Some thought after the 2008-09 season, that it was a foregone conclusion, that LSU wide receiver Brandon LaFell would be leaving school early to declare for the draft.
The 6-foot-3, 210 pound receiver has already achieved team success (a 2007 National Championship) and individual success (led the SEC in receptions, tied for the lead in touchdowns, and was second in receiving yards in 2008), while at LSU.
He was also projected to be a first round pick in the 2009 NFL Draft, and at the very least he would have been an early second-round selection.
So why come back?
Because LaFell is looking to become more than just one of the better receivers of his time or just one of the best LSU receivers in the past 10 years, he is trying to become one of the greatest LSU receivers ever.
Becoming one of the greatest receivers in LSU history isn’t a small task, either.
LSU has had eight different wide receivers taken in the NFL Draft since 2002—five in the first two rounds—and some of those players left LSU considered as some of the best to ever step foot in Death Valley.
Josh Reed, taken in the second round of the 2002 Draft by the Buffalo Bills, still holds nine different school records in receiving categories, including most catches in a season (94), most receiving yards in a season (1,740), and most receiving yards for a career (3,001).
Dwayne Bowe, taken in the first round of the 2007 Draft by the Kansas City Chiefs, is currently the record holder in three different receiving categories at LSU, including touchdown receptions in a season (12) and over a career (26).
Michael Clayton, taken in the first round of the 2004 Draft by the Tampa Bay Buccaneers, is only one reception off of the school’s all-time receptions record held by Wendell Davis and he was the first player drafted from LSU’s 2003 National Championship team.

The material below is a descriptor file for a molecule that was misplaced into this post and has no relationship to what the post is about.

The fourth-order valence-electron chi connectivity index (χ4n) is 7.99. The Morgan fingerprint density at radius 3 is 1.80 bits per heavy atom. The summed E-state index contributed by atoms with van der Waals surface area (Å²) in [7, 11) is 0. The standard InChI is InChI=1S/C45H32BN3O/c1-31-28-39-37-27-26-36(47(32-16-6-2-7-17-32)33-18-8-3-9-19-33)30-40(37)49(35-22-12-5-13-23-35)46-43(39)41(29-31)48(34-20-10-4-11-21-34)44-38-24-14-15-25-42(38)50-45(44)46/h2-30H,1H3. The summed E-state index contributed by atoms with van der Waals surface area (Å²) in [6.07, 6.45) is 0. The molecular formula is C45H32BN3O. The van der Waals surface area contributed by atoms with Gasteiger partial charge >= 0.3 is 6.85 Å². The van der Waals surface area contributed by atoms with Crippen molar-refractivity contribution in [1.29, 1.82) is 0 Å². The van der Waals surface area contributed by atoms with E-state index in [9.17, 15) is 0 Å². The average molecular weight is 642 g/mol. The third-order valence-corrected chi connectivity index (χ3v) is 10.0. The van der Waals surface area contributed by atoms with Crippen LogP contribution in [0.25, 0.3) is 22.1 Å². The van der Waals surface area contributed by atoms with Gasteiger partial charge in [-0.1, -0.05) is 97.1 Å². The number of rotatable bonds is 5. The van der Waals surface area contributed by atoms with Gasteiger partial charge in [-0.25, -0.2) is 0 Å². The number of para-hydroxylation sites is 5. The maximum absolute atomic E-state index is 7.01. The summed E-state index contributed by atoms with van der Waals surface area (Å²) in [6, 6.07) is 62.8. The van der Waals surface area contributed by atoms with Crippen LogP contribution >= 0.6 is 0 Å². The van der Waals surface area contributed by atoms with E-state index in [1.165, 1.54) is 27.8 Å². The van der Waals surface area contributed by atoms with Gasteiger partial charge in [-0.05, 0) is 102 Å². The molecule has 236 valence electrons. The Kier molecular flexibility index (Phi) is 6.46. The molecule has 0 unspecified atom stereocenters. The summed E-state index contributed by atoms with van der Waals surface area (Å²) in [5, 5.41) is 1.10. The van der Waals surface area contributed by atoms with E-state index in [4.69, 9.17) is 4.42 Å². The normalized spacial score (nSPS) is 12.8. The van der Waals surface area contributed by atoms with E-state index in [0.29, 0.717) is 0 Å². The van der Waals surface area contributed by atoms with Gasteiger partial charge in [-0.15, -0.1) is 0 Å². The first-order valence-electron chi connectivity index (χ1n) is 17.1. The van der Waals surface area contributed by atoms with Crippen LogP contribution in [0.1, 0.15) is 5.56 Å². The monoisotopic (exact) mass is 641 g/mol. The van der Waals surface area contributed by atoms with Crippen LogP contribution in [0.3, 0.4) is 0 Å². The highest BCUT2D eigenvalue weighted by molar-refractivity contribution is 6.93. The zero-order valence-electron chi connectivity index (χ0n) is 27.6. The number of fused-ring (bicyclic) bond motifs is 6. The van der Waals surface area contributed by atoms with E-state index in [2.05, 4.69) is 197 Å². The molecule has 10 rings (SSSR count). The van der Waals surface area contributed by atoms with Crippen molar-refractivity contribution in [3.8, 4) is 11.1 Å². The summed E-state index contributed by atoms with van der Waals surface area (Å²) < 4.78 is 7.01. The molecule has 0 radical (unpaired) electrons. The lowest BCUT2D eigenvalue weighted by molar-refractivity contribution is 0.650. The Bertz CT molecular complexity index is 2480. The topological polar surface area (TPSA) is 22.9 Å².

These three are considered to be not only some of the greatest to ever dawn an LSU jersey, but some of the greatest to ever come through the SEC.
While LaFell has had an impressive career at LSU, if he would have left last year, he would not have been thought of in the same regard as these three athletes who were and still are to this day.
But with a great performance this season, LaFell will no longer be considered as one of the good ones, he will be looked upon as one of the great ones.
If he were to catch 66 passes and 13 touchdowns this season, he would be the all-time leader in those categories at LSU.
That’s right, more than Reed, Bowe, or Clayton had ever caught.
And if he were to just duplicate his numbers from last season (63 catches, 929 yards and eight touchdowns), he would leave LSU as third in school-history in receptions, third in receiving yards, and second in touchdown catches.
With career numbers like that, there would be no denying his status as one of the all-time great receivers in the history of LSU.
Returning to school does have risk; however, as LaFell puts himself in a position to lose money in next year’s draft by either getting hurt this season or underperforming...having his stock drop in the eyes of NFL scouts.
If you have a chance to go past being one of the best and put yourself in a position to be considered the best, how can you pass that up?